That news comes as something of a relief for LGBT advocates who had feared that someone further to the right would be chosen as speaker and given the chance to control the legislative agenda. Back in November, Reps. Warren Chisum of Pampa and Ken Paxton of McKinney both announced they were running for speaker. Chisum has long been known as one of the most anti-gay members of the House, routinely introducing and/or supporting bills on such topics as preventing LGBT people from becoming foster or adoptive parents. Chisum also was the primary author of the constitutional amendment passed in 2005 to ban same-sex marriage in Texas. Paxton was a co-author of the amendment and also voted in favor of banning LGBT foster and adoptive parents.

Among those fighting the hardest to defeat Straus’ bid for another term as speaker were leaders of the anti-gay Texas Eagle Forum, who had warned lawmakers the group would base half its score for legislators on who they supported for speaker. Others who have been outspoken in opposing Straus are Liberty Institute President and CEO Kelly Shackelford, Heritage Alliance President Richard Ford and Texas Eagle Forum founder Cathie Adams.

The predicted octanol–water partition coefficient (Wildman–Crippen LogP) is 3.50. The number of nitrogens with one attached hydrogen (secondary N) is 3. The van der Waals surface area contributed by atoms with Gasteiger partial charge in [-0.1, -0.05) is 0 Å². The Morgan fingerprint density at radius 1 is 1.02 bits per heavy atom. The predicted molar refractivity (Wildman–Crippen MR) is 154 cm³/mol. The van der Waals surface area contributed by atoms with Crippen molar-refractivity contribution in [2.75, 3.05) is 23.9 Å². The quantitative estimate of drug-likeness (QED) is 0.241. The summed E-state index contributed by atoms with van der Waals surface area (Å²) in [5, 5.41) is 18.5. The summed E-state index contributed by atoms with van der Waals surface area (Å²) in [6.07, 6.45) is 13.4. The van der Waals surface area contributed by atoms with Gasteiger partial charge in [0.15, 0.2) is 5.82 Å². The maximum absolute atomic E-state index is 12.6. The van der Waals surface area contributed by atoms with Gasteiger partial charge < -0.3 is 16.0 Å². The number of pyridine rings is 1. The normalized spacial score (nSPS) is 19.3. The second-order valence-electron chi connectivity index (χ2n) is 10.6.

And in December, The Texas Observer reported that John Cook, a member of the State Republican Executive Committee, said he was campaigning against Straus — who is Jewish and attends a synagogue that supports LGBT rights — because, “I got into politics to put Christian conservatives into office.” Cook also accused Straus of being pro-choice and pro-gay rights.

The Houston Chronicle reported today that 70 of the 100 lawmakers attending the House Republican Caucus meeting today voted to back Straus for speaker. The Chronicle report noted that the caucus vote is non-binding but “virtually guarantees Straus’ re-election Tuesday when the Texas Legislature opens a new session.”

—  admin

Anti-gay Texas Eagle Forum tries to bully legislators into ousting Speaker Joe Straus

Speaker Joe Straus

The anti-gay Texas Eagle Forum is trying to bully state legislators into opposing Joe Straus’ bid for re-election as speaker of the House. As we’ve said before, Straus, R-San Antonio, is socially moderate and could be our last line of defense against possible anti-gay attacks in the upcoming session. The other candidates for speaker are Rep. Warren Chisum, R-Pampa, who authored the state’s constitutional amendment banning same-sex marriage, and Rep. Ken Paxton, R-McKinney, who voted to ban gay foster parents.